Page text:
See Relationship Anxiety for more on this topic
Three Forms of Non-Sexual Betrayal
According to Kyle Benson, author of a relationship blog (Intentionally Intimate Relationships) and employee in John Gottman’s Love Labs, identifies three primary non-sexual betrayals: emotional cheating, conditional love, and emotional withdrawal.
Benson describes emotional cheating as intimate non-sexual relationships where we share intimate details about our lives and relationship to an extent that would make our partner uncomfortable in the other person’s presence (2016).
Sometimes “just friends” is betrayal.
I get it. Sometimes relationships twist and pull our strings beyond our ability to cope. But flinging a partner’s imperfections about, proclaiming our victimhood because we have a sympathetic listening ear must be done with care, honoring information our partner entrusted in us. Under the guise of seeking support, we may be destructive. Careless partner bashing betrays intimacy, deepens divides, and secures stubborn positions rather than constructively seeking answers.
Sharing intimate details of disagreements to bolster support misses the mark. When we repaint disagreements with our one-sided perception, most listeners will be sympathetic, supporting the limited non-compromising position. The guidance from a wise friend is a powerful resource; but when tainted by presentation that villainizes our partner, we aren’t seeking guidance; we’re seeking sympathy, supporting our closed-mindedness, and softening the guilt of disloyalty.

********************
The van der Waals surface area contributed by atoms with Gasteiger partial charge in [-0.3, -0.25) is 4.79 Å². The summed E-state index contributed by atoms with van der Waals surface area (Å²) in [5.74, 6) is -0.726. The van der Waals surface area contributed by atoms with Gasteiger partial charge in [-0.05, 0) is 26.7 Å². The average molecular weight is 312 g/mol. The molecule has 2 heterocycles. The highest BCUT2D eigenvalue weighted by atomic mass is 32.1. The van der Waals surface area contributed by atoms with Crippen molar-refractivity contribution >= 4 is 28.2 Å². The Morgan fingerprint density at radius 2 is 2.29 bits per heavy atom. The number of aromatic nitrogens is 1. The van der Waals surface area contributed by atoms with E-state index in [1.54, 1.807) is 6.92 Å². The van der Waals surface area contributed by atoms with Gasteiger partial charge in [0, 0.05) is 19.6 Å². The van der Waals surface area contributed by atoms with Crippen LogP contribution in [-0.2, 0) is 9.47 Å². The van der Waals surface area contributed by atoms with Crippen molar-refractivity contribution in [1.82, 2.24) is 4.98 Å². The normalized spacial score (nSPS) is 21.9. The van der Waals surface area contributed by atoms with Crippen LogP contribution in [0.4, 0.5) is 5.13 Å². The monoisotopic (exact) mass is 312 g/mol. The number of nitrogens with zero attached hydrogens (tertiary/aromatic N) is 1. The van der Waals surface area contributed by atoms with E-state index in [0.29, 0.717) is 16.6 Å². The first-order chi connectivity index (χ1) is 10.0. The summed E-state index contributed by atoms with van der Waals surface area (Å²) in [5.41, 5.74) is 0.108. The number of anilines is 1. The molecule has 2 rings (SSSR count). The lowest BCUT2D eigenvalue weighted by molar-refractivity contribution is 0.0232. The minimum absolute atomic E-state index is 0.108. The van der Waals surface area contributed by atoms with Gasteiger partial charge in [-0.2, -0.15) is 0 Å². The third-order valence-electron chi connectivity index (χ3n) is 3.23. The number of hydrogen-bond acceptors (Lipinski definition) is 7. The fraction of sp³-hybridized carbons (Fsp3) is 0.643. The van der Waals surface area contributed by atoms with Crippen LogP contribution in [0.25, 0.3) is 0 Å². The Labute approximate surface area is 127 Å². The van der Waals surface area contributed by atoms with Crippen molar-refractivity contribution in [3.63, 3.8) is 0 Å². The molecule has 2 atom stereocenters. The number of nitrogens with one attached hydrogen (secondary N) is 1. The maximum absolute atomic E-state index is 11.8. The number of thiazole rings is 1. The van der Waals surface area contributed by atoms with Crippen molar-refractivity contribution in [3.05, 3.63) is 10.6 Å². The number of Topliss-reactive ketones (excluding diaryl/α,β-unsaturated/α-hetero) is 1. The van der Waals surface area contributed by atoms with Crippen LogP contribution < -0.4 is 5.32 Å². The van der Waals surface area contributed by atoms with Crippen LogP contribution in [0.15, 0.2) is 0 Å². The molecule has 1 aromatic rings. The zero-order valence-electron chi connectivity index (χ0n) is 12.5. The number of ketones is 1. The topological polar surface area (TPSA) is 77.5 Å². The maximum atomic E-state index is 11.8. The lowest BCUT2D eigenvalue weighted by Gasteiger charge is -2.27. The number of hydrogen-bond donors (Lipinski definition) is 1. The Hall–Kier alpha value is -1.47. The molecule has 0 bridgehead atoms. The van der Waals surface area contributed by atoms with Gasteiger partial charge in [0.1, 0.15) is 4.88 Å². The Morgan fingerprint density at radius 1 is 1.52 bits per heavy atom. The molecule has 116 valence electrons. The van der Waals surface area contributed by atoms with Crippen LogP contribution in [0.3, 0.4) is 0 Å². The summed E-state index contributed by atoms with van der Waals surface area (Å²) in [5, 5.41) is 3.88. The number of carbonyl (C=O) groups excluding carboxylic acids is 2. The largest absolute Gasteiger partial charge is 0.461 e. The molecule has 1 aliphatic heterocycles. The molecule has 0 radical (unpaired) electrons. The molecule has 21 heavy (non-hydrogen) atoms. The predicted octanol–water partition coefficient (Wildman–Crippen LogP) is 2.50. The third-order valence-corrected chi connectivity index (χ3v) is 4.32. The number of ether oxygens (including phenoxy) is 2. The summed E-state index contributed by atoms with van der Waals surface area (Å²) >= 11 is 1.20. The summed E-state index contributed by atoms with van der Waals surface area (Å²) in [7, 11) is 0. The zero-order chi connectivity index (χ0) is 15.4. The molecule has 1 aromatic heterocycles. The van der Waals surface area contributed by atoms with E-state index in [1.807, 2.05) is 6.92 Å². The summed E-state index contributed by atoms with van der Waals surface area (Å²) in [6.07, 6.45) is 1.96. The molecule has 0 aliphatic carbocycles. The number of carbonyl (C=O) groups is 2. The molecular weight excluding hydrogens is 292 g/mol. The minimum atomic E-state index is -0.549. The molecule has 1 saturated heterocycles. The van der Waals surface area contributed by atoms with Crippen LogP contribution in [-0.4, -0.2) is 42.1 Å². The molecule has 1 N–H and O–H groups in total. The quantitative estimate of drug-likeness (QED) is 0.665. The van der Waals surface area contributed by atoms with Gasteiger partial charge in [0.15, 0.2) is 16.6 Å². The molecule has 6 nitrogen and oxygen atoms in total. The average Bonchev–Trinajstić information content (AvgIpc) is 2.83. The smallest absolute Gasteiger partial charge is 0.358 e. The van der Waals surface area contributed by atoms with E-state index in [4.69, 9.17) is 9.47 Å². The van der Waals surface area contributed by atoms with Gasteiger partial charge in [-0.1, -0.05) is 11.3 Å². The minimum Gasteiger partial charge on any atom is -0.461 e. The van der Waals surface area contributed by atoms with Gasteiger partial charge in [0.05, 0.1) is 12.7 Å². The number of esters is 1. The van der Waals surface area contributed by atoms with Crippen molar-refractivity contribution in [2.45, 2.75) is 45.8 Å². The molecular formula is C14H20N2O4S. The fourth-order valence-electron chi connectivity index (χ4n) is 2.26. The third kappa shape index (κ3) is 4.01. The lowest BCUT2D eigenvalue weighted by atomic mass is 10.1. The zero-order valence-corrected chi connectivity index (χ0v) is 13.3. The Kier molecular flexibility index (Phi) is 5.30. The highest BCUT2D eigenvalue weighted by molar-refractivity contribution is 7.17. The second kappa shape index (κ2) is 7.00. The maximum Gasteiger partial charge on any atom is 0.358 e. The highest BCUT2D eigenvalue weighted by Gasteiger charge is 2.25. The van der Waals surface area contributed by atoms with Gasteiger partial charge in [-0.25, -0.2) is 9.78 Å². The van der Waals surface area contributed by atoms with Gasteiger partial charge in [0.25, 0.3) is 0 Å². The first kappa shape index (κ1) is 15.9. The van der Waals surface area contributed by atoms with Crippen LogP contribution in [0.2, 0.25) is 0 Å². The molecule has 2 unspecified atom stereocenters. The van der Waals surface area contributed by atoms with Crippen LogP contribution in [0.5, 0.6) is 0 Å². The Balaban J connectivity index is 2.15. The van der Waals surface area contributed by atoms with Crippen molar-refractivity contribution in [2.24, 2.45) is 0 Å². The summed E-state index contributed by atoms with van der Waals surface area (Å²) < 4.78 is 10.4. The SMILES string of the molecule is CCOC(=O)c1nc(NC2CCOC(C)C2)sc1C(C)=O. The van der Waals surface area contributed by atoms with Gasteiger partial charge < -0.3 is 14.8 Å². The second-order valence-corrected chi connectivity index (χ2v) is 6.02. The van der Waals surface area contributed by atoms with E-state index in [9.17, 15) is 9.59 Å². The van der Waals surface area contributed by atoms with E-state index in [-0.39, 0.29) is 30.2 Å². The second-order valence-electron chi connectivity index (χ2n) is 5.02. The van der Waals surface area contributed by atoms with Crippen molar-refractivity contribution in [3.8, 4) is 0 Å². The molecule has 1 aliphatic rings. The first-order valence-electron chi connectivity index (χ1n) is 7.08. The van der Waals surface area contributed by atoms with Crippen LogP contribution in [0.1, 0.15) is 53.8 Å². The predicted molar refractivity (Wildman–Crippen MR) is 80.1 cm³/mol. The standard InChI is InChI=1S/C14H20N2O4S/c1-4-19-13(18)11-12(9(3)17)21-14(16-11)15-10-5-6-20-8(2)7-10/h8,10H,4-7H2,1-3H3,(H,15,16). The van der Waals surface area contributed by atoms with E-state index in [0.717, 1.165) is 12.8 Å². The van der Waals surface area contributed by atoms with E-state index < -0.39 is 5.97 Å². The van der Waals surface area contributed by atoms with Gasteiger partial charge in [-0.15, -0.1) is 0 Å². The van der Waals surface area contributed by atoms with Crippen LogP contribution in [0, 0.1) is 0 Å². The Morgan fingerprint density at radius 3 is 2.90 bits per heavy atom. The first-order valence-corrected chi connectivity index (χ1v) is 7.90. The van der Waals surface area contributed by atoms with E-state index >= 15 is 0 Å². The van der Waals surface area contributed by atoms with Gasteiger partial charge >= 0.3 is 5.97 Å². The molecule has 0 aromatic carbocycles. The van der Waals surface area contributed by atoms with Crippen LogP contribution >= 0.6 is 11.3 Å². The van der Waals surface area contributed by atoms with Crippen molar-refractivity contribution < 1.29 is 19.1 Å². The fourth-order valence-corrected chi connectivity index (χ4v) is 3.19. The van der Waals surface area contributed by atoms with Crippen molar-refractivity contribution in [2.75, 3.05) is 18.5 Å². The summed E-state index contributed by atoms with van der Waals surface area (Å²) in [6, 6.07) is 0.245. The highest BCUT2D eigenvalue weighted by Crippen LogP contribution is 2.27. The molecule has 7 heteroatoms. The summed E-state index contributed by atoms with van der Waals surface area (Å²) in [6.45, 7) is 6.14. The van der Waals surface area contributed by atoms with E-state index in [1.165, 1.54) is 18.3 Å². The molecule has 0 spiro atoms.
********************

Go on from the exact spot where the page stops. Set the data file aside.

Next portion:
When seeking external support from emotional friendship outside of our relationship, we must ask, “would my partner be uncomfortable knowing the details of this conversation?”
Benson lists five signs that a friendship may be emotional cheating (A Betrayal of Trust):
- Is the friendship hidden?
- Are questions about the friendship dismissed with “don’t worry” or discouragement?
- Are requests to end the relationship ignored?
- Are agreed upon boundaries disrespected?
- Is the friend the subject of fantasies or comments during relationship trouble? (2016).
If divulging relationship secrets doesn’t widen our understanding, resolve issues, or provide moral support to work through difficulties, our careless bantering violates trust, further deteriorating the relationship. The meager rewards of partner bashing come at the cost of betrayal.
An interesting study found that outside communications about relationship struggles were more effective for older couples while often destructive for young couples. Perhaps with maturity the advice sought and given focuses on repair rather than villainizing. Further studies on the differences in content between the different age groups would be enlightening.
Discussions with close friends may shed light on the darker aspects of our personality; but only when we listen openly. A few defensive reactions to constructive advice shut the spigot, limiting the future flow of unfiltered wisdom. A friend, without the emotional investment in the relationships, may wisely see an issue with more clarity.